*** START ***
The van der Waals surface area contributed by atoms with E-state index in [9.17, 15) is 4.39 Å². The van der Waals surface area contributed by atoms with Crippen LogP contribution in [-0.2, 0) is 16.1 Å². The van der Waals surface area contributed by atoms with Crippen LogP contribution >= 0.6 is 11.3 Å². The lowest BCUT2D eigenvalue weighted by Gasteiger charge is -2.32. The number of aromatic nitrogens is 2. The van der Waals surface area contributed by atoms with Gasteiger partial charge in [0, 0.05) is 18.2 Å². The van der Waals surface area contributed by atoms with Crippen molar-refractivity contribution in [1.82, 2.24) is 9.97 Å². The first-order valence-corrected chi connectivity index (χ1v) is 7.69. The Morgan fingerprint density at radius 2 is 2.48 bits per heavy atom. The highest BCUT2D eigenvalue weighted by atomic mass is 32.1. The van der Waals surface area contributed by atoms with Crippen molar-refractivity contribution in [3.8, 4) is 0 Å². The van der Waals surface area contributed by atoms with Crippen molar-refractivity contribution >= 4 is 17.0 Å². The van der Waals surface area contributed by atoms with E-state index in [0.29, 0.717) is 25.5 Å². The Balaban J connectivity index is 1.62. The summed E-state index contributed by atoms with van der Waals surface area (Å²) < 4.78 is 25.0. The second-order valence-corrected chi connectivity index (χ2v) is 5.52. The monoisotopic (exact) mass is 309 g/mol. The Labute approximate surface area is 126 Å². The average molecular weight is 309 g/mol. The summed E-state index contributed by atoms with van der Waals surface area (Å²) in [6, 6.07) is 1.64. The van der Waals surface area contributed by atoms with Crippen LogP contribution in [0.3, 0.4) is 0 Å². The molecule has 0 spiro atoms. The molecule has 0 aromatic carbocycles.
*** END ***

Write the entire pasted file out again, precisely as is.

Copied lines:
The van der Waals surface area contributed by atoms with E-state index in [9.17, 15) is 4.39 Å². The van der Waals surface area contributed by atoms with Crippen LogP contribution in [-0.2, 0) is 16.1 Å². The van der Waals surface area contributed by atoms with Crippen LogP contribution >= 0.6 is 11.3 Å². The lowest BCUT2D eigenvalue weighted by Gasteiger charge is -2.32. The number of aromatic nitrogens is 2. The van der Waals surface area contributed by atoms with Gasteiger partial charge in [0, 0.05) is 18.2 Å². The van der Waals surface area contributed by atoms with Crippen molar-refractivity contribution in [1.82, 2.24) is 9.97 Å². The first-order valence-corrected chi connectivity index (χ1v) is 7.69. The Morgan fingerprint density at radius 2 is 2.48 bits per heavy atom. The highest BCUT2D eigenvalue weighted by atomic mass is 32.1. The van der Waals surface area contributed by atoms with Crippen molar-refractivity contribution in [3.8, 4) is 0 Å². The van der Waals surface area contributed by atoms with Crippen molar-refractivity contribution >= 4 is 17.0 Å². The van der Waals surface area contributed by atoms with E-state index in [0.29, 0.717) is 25.5 Å². The Balaban J connectivity index is 1.62. The summed E-state index contributed by atoms with van der Waals surface area (Å²) < 4.78 is 25.0. The second-order valence-corrected chi connectivity index (χ2v) is 5.52. The monoisotopic (exact) mass is 309 g/mol. The Labute approximate surface area is 126 Å². The average molecular weight is 309 g/mol. The summed E-state index contributed by atoms with van der Waals surface area (Å²) in [6, 6.07) is 1.64. The van der Waals surface area contributed by atoms with Crippen LogP contribution in [0.3, 0.4) is 0 Å². The molecule has 0 spiro atoms. The molecule has 0 aromatic carbocycles.